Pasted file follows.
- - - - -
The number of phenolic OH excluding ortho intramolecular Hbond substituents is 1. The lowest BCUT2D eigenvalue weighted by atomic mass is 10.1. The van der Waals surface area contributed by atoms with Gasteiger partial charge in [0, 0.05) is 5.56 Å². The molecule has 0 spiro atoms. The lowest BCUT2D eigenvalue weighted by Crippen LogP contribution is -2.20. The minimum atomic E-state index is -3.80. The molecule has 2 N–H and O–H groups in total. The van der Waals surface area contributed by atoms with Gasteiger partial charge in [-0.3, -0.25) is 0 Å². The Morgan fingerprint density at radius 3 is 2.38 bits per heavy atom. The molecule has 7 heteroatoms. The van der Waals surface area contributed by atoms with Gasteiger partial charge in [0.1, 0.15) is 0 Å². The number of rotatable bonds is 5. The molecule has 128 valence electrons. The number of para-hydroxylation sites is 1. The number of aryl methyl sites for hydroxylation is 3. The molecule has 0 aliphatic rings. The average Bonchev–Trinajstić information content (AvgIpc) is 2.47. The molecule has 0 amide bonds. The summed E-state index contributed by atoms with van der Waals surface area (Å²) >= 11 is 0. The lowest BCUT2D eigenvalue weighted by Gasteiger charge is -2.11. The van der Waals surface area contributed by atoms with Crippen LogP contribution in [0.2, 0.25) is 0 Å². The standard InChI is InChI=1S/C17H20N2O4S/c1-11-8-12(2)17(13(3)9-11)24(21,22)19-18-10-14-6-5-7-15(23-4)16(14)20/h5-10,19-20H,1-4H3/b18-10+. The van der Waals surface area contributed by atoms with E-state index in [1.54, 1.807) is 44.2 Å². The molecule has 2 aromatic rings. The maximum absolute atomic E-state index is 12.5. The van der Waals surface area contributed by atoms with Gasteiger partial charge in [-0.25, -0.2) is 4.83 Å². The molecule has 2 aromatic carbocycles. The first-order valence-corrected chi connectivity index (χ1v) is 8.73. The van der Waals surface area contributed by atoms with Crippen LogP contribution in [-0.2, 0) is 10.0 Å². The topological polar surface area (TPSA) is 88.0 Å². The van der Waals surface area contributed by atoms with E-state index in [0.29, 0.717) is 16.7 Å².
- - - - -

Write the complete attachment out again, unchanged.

The number of phenolic OH excluding ortho intramolecular Hbond substituents is 1. The lowest BCUT2D eigenvalue weighted by atomic mass is 10.1. The van der Waals surface area contributed by atoms with Gasteiger partial charge in [0, 0.05) is 5.56 Å². The molecule has 0 spiro atoms. The lowest BCUT2D eigenvalue weighted by Crippen LogP contribution is -2.20. The minimum atomic E-state index is -3.80. The molecule has 2 N–H and O–H groups in total. The van der Waals surface area contributed by atoms with Gasteiger partial charge in [-0.3, -0.25) is 0 Å². The Morgan fingerprint density at radius 3 is 2.38 bits per heavy atom. The molecule has 7 heteroatoms. The van der Waals surface area contributed by atoms with Gasteiger partial charge in [0.1, 0.15) is 0 Å². The number of rotatable bonds is 5. The molecule has 128 valence electrons. The number of para-hydroxylation sites is 1. The number of aryl methyl sites for hydroxylation is 3. The molecule has 0 aliphatic rings. The average Bonchev–Trinajstić information content (AvgIpc) is 2.47. The molecule has 0 amide bonds. The summed E-state index contributed by atoms with van der Waals surface area (Å²) >= 11 is 0. The lowest BCUT2D eigenvalue weighted by Gasteiger charge is -2.11. The van der Waals surface area contributed by atoms with Crippen LogP contribution in [0.2, 0.25) is 0 Å². The standard InChI is InChI=1S/C17H20N2O4S/c1-11-8-12(2)17(13(3)9-11)24(21,22)19-18-10-14-6-5-7-15(23-4)16(14)20/h5-10,19-20H,1-4H3/b18-10+. The van der Waals surface area contributed by atoms with E-state index in [1.54, 1.807) is 44.2 Å². The molecule has 2 aromatic rings. The maximum absolute atomic E-state index is 12.5. The van der Waals surface area contributed by atoms with Gasteiger partial charge in [-0.25, -0.2) is 4.83 Å². The molecule has 2 aromatic carbocycles. The first-order valence-corrected chi connectivity index (χ1v) is 8.73. The van der Waals surface area contributed by atoms with Crippen LogP contribution in [-0.2, 0) is 10.0 Å². The topological polar surface area (TPSA) is 88.0 Å². The van der Waals surface area contributed by atoms with E-state index in [0.29, 0.717) is 16.7 Å².